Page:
The employment-to-population ratio
An indicator that pessimistic critics often refer to when discussing the slow US economic recovery is the employment-to-population ratio. Unlike the unemployment rate, this ratio shows how many people are employed based on the working population, which includes discouraged workers. This includes both women and men. According to many economists, it’s the preferred indicator that shows how the labor market is doing.
The low employment ratio leaves much room for growth
Since bottoming at 58.2% in 2010, the employment-to-population ratio, which includes the population of “discouraged workers,” has barely improved at all. You can interpret this data as a negative because it means a large part of the US economy hasn’t recovered despite the stock market highs. On the flip side, however, this also means that there’s huge opportunity for businesses to unlock America’s labor force if the right training is provided and they’re allocated to growing industries. If this goal is achieved, restaurants will benefit from higher employment because people will have less time to cook at home. You may be surprised about US consumer ETFs like the Consumer Discretionary Select Sector SPDR (XLY) and Dow Jones Consumer Services ETF (IYC), as well as about McDonald’s Corp. (MCD), Yum! Brands Inc. (YUM), and Chipotle Mexican Grill Inc. (CMG).
The indicator’s downside
The downside of the indicator, of course, is that no economic cycle is exactly the same as the one before. Each recession will destroy specific types of jobs and then create new ones. You might have seen a “Did You Know?” video on YouTube that said the top-demanded jobs in 2010 never existed in 2004. If companies can’t find the right people to hire, or the majority of the labor force doesn’t have the right skill sets to match demand from booming industries (which is perhaps the reason why some hiring managers have trouble filling job openings), it may take a while (or forever) for the United States to be able to unlock its labor resource.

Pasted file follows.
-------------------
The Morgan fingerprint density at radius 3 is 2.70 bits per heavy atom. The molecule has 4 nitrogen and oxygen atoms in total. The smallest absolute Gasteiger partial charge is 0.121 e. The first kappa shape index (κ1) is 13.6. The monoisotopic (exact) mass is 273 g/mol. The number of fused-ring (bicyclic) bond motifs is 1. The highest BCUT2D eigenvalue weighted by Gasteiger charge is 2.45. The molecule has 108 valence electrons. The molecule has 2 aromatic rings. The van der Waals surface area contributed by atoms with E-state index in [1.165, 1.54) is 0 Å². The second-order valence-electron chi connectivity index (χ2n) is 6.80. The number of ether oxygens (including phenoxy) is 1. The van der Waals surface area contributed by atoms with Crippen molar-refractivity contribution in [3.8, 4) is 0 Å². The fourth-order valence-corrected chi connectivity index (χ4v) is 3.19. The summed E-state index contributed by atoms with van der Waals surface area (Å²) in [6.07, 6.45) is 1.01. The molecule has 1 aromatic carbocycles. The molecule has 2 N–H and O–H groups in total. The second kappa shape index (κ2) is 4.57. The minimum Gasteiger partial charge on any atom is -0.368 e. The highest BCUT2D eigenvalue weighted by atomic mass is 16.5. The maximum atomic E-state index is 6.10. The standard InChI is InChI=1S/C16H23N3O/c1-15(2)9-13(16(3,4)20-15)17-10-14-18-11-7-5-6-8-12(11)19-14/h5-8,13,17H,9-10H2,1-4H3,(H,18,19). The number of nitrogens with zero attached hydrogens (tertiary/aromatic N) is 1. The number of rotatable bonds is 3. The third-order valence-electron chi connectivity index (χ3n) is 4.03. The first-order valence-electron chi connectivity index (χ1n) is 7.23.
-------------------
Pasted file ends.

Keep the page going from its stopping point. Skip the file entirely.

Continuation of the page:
The gain in the female employment ratio is offsetting the male employment ratio
Those who like to use averages may point out that the employment ratio could fall below 58% based on the past ~50 years of data. But it’s important to understand that the current day labor market isn’t the same as it was 50 years ago, when fewer women were looking to focus on careers and climb the corporate ladder. As the above chart shows, the female employment rate steadily climbed throughout the second half of the 1900s in the United States, offsetting some declines in male employment. Interestingly, however, female employment could have already peaked in 2000.
The Fed knows the employment ratio has barely improved
Fed officials know this. Whether they could bring employment levels back to what they were in the 2000s remains to be seen because the Fed doesn’t have a direct influence on the labor market. It isn’t the Chinese government, which could order 5,000 people to work at farms, textile firms, or steel plants. But because maximizing employment is one of its two mandates, it will try to do all it can to support economic growth by keeping interest rates low and encouraging spending as well as borrowing—as long as the inflation rate is under control. So investors shouldn’t worry that the economy will collapse and see their retirement account temporarily evaporate like it did throughout 2008.
- Part 1 - Why the Fed’s quantitative easing program helps restaurants
- Part 2 - Why the Fed may not taper quantitative easing in December
- Part 3 - Why you should forget the Fed and focus on the unemployment rate
- Part 4 - Why the US stock market could be in a long uptrend
- Part 5 - Why low inflation reflects weak sales but is a long-term positive
- Part 6 - Why personal consumption affects restaurants and the Fed
- Part 7 - Does the “don’t fight the Fed” strategy actually work?
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